Men who exercise often are less likely to die from cancer than those who don't, according to a new study.
The study was based on the effect of physical activity and cancer risk in 40,708 men aged between 45 and 79.
Over the seven-year period of the study, published in the British Journal of Cancer, 3,714 men developed cancer and 1,153 died.
Men who walked or cycled for at least 30 minutes daily increased survival from cancer with 33 percent, compared to those who exercised less or did nothing at all.
Researchers also found that a more extensive programme of walking and cycling between 60 and 90 minutes daily led to a l6 percent lower incidence of cancer.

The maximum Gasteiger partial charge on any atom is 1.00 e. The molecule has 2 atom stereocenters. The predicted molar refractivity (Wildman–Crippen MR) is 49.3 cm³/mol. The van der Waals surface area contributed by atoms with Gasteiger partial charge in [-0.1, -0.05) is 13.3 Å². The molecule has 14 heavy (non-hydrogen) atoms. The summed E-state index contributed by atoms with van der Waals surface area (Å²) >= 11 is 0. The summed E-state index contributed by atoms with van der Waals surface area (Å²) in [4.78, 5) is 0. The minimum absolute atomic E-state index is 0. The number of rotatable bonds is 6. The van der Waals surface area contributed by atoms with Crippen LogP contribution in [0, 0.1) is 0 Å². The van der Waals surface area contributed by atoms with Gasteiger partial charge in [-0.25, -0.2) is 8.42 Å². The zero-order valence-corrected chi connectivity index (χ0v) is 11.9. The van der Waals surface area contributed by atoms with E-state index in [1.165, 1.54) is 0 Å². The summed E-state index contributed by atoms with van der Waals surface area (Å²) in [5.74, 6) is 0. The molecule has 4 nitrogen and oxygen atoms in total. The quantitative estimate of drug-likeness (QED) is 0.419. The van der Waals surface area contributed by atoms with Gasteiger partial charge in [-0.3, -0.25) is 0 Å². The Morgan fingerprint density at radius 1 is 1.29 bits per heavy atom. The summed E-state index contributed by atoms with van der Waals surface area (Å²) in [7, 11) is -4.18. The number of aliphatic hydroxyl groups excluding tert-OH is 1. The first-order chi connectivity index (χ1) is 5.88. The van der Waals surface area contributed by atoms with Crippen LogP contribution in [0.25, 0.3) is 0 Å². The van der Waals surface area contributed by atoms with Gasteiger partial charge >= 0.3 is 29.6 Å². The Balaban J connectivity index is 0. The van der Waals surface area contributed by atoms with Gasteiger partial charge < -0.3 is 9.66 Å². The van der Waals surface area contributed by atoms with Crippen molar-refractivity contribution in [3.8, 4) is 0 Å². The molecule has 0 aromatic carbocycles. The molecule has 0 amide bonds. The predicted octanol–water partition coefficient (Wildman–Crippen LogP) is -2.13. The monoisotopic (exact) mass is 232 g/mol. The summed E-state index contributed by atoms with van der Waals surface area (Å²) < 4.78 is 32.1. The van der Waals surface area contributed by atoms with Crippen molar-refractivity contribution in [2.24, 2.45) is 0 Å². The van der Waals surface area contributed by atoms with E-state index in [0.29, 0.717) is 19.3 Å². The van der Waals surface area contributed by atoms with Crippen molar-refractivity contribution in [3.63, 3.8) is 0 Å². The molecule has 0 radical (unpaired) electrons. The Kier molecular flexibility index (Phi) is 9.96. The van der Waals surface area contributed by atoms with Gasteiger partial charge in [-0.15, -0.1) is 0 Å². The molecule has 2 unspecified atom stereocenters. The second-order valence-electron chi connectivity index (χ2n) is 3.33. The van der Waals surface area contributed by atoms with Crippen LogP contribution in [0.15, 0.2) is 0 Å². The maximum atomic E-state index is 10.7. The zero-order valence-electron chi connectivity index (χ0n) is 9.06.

But these activities only led to a five percent reduction in cancer rates among the men who walked or cycled for 30 minutes day, a finding that could be ascribed to chance.
The researchers surveyed the men on their lifestyle and the amount of their physical activity. They then scored these responses and compared the results with data officially recorded in a central cancer registry over a seven-year period.
“These results show for the first time, the effect that daily exercise has in reducing cancer death risk in men aged between 45 and 79,” said Alicja Wolk of the Swedish Medical University, who led the study.
“We looked at more moderate exercise such as housework, undertaken over a longer period and found that this also reduced men's chances of dying from the disease.”